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HRE’s Number of the Day: Contact-tracing tools

Some employees are concerned about new workplace safety measures.
By: | May 22, 2020 • 2 min read


31%: Percentage of employees who report being “very concerned” about COVID-19-related tracking tools, like apps and wearable devices.

As employers around the country gradually bring employees back to worksites in the coming months, safety will be a top priority. But, according to a recent survey, some employees are worried about sacrificing their security for the sake of safety.

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PwC surveyed more than 1,100 American workers earlier this month about their forecasts for returning to their workplaces. Among the findings, 31% said they’re “very concerned” about tracing tools—both apps on their phones and wearable devices—that track their location and proximity to people who have been infected. Workers were slightly less concerned (less than 25%) about employers requiring COVID-19 testing, antibody testing, workplace cameras and other safety measures. Men and those with children under 18, along with workers in the northeastern part of the nation, reported the highest levels of concerns about monitoring.

What it means to HR leaders

Despite those concerns, workers expect their employers to keep them safe. Fifty-six percent said their employer should provide PPE, and more than half expect to be notified if a co-worker tests positive, believe customers should follow safety and hygiene practices and want to receive assurances about cleaning procedures.

Bhushan Sethi, PwC’s joint global people and organization leader, notes that, in talking to PwC clients, most are relatively optimistic about creating safe worksites, though they are challenged to do so in the least invasive way—all while minimizing privacy issues.

That’s where contact-tracing tools can be effective, Sethi says.

“By tracing movement throughout the office, companies can alert employees when they have been in contact with an infected co-worker so they can quickly address potential spread of the virus,” he says. “Privacy should be at the core of the technology, and the data should be anonymized and available only to the key group of authorized decision-makers whose role is to alert other employees.”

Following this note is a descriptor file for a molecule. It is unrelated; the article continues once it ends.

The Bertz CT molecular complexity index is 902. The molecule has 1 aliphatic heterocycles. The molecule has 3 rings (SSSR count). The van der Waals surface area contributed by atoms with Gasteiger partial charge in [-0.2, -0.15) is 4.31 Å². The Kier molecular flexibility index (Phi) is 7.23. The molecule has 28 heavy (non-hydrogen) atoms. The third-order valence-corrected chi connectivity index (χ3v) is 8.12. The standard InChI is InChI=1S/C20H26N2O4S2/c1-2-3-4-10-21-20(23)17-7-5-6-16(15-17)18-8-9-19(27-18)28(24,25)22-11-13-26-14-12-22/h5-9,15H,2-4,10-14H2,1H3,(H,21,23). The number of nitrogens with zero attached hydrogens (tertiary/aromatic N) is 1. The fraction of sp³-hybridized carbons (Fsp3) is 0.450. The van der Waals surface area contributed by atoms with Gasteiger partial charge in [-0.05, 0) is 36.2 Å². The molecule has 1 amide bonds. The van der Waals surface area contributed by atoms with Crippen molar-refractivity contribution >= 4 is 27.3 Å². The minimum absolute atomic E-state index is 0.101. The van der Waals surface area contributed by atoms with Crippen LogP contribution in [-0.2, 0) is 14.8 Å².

Importantly, it’s not necessary to reveal the identity of any individual who has tested positive, Sethi notes.

Interest in tracing tools is on the rise: Nearly one-third of CFOs surveyed earlier this month by PwC planned to use them in their return strategies. PwC recently launched its own contact-tracing tool—Automatic Contact Tracing—that will be deployed across its offices when they reopen, as well as available to clients.

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Employers that do pursue contact tracing should be cognizant of employer concerns and be transparent about safety measures, and their value, Sethi says.

“Many companies are weighing the pros and cons of instituting tracing tools, but this is the time for companies to over-communicate all their safety procedures—including PPE, physical distancing, tracing—to alleviate fear and misunderstanding with facts,” he says.

Jen Colletta is managing editor at HRE. She earned bachelor's and master's degrees in writing from La Salle University in Philadelphia and spent 10 years as a newspaper reporter and editor before joining HRE. She can be reached at hreletters@lrp.com.

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